On a completely unrelated note, this morning at the breakfast table my 6 year-old gave me a review of "Tom and Jerry," the animated cat and mouse cartoon. He saw his first episode this week at his babysitter's house.
As with many people, "Tom and Jerry" was a major part of my television cartoon education. It is indescribable (though I'm now describing it) to watch someone, no matter what age, give serious critical thought to a television show that could be the dictionary illustration for "cartoon violence." Add to that his feeling that he had been the first person to discover "Tom and Jerry," almost as if he had discovered the Grand Canyon. "Dad, the mouse slammed the door on the cat and he got flat as a pancake!" "The mouse cut his tail into little pieces and then the cat flew in the air and screamed!"
The concept of a critical review of Tom and Jerry leaves me speechless, and I had to tell somebody. (And now for the graceful segue…)
This conversation took place in my house, which is a 110 year-old Maine Victorian. (That makes it sound grander than it is. Let's just say we don't have to do much to make our house Halloween-ready.) Our house has many surprises. For example, a couple years ago I had a water stain on an upstairs ceiling that would not go away. I tried multiple scrapings, stain killers, and repaintings, but the stain kept returning. I finally decided to open the roof over that area to see if we had an undiscovered leak. We discovered one of the past owners had dealt with a leak by stuffing rags into the ceiling cavity, and coating the underside of the roof with tar. (I have yet to see this method of waterproofing on "This Old House.")
While this makes for a good story, it does not make for easy job cost estimates. I learned a while ago that, when negotiating building and repairs costs, it's best to tell the builder that I know there will be surprises and that I just need rough parameters of the cost, after which I mentally add a percentage for the anticipated-but- unable-to-measure surprises. I could ask them for a fixed price and chuckle over my savings, but because I live in a small town, I would either run out of builders pretty quick or they would learn to overbid projects at my house.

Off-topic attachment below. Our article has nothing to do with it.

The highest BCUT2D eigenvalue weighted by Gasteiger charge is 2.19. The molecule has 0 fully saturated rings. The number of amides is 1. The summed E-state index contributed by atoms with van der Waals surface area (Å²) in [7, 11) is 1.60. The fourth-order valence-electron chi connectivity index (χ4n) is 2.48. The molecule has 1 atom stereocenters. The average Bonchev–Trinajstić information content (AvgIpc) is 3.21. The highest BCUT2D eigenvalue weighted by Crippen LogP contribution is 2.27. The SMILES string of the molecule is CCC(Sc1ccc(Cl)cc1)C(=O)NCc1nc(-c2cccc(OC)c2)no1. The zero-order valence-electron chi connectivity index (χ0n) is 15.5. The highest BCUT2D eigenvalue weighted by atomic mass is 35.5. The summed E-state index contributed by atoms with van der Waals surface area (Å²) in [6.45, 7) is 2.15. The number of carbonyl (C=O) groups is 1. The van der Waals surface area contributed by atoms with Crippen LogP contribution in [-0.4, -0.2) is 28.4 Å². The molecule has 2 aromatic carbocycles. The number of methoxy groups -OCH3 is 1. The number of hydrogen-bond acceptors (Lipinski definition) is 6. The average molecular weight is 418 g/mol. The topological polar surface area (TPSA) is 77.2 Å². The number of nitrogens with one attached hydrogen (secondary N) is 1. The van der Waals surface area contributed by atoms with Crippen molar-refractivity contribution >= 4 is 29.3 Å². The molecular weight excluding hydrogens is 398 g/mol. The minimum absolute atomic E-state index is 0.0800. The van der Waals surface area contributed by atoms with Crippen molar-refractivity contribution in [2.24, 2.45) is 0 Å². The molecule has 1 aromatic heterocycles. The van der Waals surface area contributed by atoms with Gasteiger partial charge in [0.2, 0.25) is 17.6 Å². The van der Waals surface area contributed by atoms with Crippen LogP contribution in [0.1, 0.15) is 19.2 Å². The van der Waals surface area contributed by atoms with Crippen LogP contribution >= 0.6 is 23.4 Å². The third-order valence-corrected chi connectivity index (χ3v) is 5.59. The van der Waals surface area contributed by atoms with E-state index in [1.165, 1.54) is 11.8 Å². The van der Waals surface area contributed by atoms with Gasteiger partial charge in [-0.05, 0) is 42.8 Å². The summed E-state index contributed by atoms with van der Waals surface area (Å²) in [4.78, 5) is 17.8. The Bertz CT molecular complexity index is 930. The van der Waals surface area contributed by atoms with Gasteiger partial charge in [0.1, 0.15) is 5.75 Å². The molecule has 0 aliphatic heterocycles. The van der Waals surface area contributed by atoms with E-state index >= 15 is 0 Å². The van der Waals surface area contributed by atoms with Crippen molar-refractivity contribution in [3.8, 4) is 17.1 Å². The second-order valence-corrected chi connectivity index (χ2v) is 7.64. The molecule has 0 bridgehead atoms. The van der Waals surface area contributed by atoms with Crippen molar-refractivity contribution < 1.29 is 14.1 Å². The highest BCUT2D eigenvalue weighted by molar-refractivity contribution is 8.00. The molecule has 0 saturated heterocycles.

Some would argue that this allows space for builder chicanery, but it is up to me to a) do my homework in finding a contractor and b) maintain some oversight and communication on the project. This doesn't seem too much to ask.
Reading about cost-plus vs. fixed price contracts this week made me feel kindred to the federal procurement community, although I'm not sure which agency stuffs rags into its leaky ceilings. And Senator McCain's call for an elimination to cost-plus contracting seemed like a simplistic solution to a complex problem.
The issue with both forms of contracting -- cost-plus and fixed -- is the government's requirements for the particular project. Critics of cost-plus say that contractors can draw out the project in order to drive up their costs, where a fixed price is just that: a fixed payment, regardless of how long it takes. But what if there are surprises? What if, as is often the case, government changes or adds requirements during the project? If the cost-plus contract option is eliminated, couldn't that result in higher fees for fixed price contracts, as contractors will want to cover the possibility of the project changing shape?
Also, is it ever a good idea to limit your options in a contract?
These are separate tools for variable situations, and to limit the process to one tool seems the equivalent of telling Tiger Woods to play Augusta using only a 5 iron. (He'd probably still get a top 10 finish, but that's a different story.)
With his years of experience in the Senate, I would hope that Senator McCain bases his proposal on some specific experiences, and I wish the nature of national campaigns allowed him to expand on this.
Based on the letters FCW has received, some people with experience in the matter disagree with his take on this issue.
Regardless of which administration takes over in January, I hope that they would have an ear for these folks who have long-time workplace experience in government applications.
Perhaps Senator McCain explains his rationale for this proposal in some corner of his web site, under "obscure domestic procurement policies," that I could find with several hours of Googling. But that, like agency contracts and my house, has more surprises than I have time for today. I have a sudden urge to go watch Tom and Jerry.